In this bizarre feast or famine covid economy, I bypass many of the more obvious winners and instead add a covid casualty to the portfolio, hoping that a reopening of the economy will fuel a recovery in this company’s fortunes.
To commemorate the 25th anniversary of my initial foray into the markets, I look back at my experiences over the past two and a half decades and dive into a little more detail on my historical returns, hoping for some insight into what the future might bring.
Lessons learned from a year of crisis and an optimistic look at the road ahead.
A 300% gain from this alternative lender puts it on the plus side of the ledger.
Kohl’s stock has performed very well in the 4 months that I’ve owned it and may have already priced in a good portion of its presumed post-covid recovery. Given the uncertainty that still surrounds this company, the economy and the fate of the department store model in general, I decided to take my profits early.
A stunning stock market recovery caps a surreal year in the markets and offers me a golden opportunity to take a little risk off the table.
Unpleasant news from both these companies has me re-thinking my exposure to these speculative growth stories and selling out at a loss.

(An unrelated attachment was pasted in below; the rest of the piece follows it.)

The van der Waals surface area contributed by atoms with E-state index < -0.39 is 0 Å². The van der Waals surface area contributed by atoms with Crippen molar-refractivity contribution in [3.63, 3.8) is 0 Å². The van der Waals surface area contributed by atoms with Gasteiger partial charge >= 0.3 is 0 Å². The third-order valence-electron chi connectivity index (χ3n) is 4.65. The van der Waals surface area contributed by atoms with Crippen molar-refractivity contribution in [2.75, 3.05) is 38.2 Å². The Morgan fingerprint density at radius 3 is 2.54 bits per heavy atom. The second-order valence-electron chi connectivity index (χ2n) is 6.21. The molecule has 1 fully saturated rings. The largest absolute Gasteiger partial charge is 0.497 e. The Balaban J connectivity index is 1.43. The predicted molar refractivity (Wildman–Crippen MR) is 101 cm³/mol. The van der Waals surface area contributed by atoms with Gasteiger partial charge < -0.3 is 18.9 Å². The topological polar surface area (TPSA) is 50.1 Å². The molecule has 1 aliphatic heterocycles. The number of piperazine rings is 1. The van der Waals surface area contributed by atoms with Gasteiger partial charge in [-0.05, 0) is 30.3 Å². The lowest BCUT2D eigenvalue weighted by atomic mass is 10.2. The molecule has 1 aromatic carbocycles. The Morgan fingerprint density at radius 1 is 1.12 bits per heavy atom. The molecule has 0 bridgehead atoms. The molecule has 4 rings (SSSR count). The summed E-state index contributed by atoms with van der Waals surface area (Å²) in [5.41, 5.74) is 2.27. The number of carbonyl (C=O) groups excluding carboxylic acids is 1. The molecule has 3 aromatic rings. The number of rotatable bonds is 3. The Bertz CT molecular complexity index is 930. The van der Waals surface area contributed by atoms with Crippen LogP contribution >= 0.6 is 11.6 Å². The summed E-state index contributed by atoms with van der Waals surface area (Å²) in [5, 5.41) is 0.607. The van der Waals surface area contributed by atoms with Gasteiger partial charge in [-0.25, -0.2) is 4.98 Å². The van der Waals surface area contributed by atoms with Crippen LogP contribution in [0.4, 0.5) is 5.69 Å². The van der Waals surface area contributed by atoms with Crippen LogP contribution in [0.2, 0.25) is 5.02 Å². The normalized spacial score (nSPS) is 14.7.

I get my hands dirty with a manufacturing company and use some recent share price strength to take profits on two of my existing holdings.
Sold on its merits, I add Omnicom to the fold.
I move to the sidelines as the company invests more heavily in its cannabis 2.0 future.
I cast a critical eye on my recent performance and uncover some interesting stats from a pile of old brokerage statements.
I take a comprehensive look at the retail sector in the United States. In the end, two new names enter the portfolio and four existing holdings get the boot.
A play on natural gas finds its way into the portfolio and I bid adieu to an old friend.
Looking across the valley to the other side of this crisis, I plan for an eventual recovery and add 5 new stocks to the portfolio: Teck Resources, Magellan Aerospace, Foot Locker, Adcore Inc and PHX Energy Services.
First quarter results that came in below my expectations have me rethinking my position in this company.
The combination of a quick return on my initial investment and a rapidly deteriorating industry outlook prompts me to beat a hasty retreat.
With the markets and the economy in disarray, the average p:e ratio of my portfolio has fallen to a level I haven’t seen since 2008.
In for a penny, in for a pound. I go all-in on the clothing sector with the purchase of G-III Apparel.
I make the difficult decision to sell Urban Outfitters as I try to adjust the portfolio to best take advantage of this new investment environment.
Showing up fashionably late to the pot party.